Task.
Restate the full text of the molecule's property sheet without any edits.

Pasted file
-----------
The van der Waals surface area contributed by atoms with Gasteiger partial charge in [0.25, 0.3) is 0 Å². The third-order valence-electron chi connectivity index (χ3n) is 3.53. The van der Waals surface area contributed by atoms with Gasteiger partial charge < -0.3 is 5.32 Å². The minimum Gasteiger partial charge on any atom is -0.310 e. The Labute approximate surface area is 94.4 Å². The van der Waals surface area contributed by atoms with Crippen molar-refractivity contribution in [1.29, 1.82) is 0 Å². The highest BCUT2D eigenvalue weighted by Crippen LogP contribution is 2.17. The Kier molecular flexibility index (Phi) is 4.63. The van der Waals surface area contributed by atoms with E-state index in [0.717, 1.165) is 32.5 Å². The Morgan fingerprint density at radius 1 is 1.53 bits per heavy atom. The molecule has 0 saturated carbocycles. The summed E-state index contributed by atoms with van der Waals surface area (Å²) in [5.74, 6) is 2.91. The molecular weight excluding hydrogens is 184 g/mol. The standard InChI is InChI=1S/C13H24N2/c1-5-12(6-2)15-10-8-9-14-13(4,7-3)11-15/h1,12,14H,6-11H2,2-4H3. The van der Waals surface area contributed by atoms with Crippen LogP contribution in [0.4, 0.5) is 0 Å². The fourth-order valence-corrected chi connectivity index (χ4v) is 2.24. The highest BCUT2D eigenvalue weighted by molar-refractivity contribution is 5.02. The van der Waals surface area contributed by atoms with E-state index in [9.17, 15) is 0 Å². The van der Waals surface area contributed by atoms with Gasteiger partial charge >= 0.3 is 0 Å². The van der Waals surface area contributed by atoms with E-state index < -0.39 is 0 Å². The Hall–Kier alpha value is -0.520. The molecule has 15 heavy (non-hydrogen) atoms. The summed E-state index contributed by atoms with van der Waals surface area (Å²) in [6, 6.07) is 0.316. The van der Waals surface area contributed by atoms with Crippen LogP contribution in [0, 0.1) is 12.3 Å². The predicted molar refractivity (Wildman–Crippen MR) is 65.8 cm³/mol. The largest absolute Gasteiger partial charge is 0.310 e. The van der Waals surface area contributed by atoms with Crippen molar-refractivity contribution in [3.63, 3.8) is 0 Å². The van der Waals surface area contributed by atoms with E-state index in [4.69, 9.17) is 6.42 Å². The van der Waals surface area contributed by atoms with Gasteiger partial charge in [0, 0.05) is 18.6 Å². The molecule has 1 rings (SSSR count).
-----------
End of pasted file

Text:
The van der Waals surface area contributed by atoms with Gasteiger partial charge in [0.25, 0.3) is 0 Å². The third-order valence-electron chi connectivity index (χ3n) is 3.53. The van der Waals surface area contributed by atoms with Gasteiger partial charge < -0.3 is 5.32 Å². The minimum Gasteiger partial charge on any atom is -0.310 e. The Labute approximate surface area is 94.4 Å². The van der Waals surface area contributed by atoms with Crippen molar-refractivity contribution in [1.29, 1.82) is 0 Å². The highest BCUT2D eigenvalue weighted by Crippen LogP contribution is 2.17. The Kier molecular flexibility index (Phi) is 4.63. The van der Waals surface area contributed by atoms with E-state index in [0.717, 1.165) is 32.5 Å². The Morgan fingerprint density at radius 1 is 1.53 bits per heavy atom. The molecule has 0 saturated carbocycles. The summed E-state index contributed by atoms with van der Waals surface area (Å²) in [5.74, 6) is 2.91. The molecular weight excluding hydrogens is 184 g/mol. The standard InChI is InChI=1S/C13H24N2/c1-5-12(6-2)15-10-8-9-14-13(4,7-3)11-15/h1,12,14H,6-11H2,2-4H3. The van der Waals surface area contributed by atoms with Crippen LogP contribution in [0.4, 0.5) is 0 Å². The fourth-order valence-corrected chi connectivity index (χ4v) is 2.24. The highest BCUT2D eigenvalue weighted by molar-refractivity contribution is 5.02. The van der Waals surface area contributed by atoms with E-state index in [9.17, 15) is 0 Å². The van der Waals surface area contributed by atoms with Gasteiger partial charge >= 0.3 is 0 Å². The van der Waals surface area contributed by atoms with E-state index < -0.39 is 0 Å². The Hall–Kier alpha value is -0.520. The molecule has 15 heavy (non-hydrogen) atoms. The summed E-state index contributed by atoms with van der Waals surface area (Å²) in [6, 6.07) is 0.316. The van der Waals surface area contributed by atoms with Crippen LogP contribution in [0, 0.1) is 12.3 Å². The predicted molar refractivity (Wildman–Crippen MR) is 65.8 cm³/mol. The largest absolute Gasteiger partial charge is 0.310 e. The van der Waals surface area contributed by atoms with Crippen molar-refractivity contribution in [3.63, 3.8) is 0 Å². The van der Waals surface area contributed by atoms with E-state index in [4.69, 9.17) is 6.42 Å². The van der Waals surface area contributed by atoms with Gasteiger partial charge in [0, 0.05) is 18.6 Å². The molecule has 1 rings (SSSR count).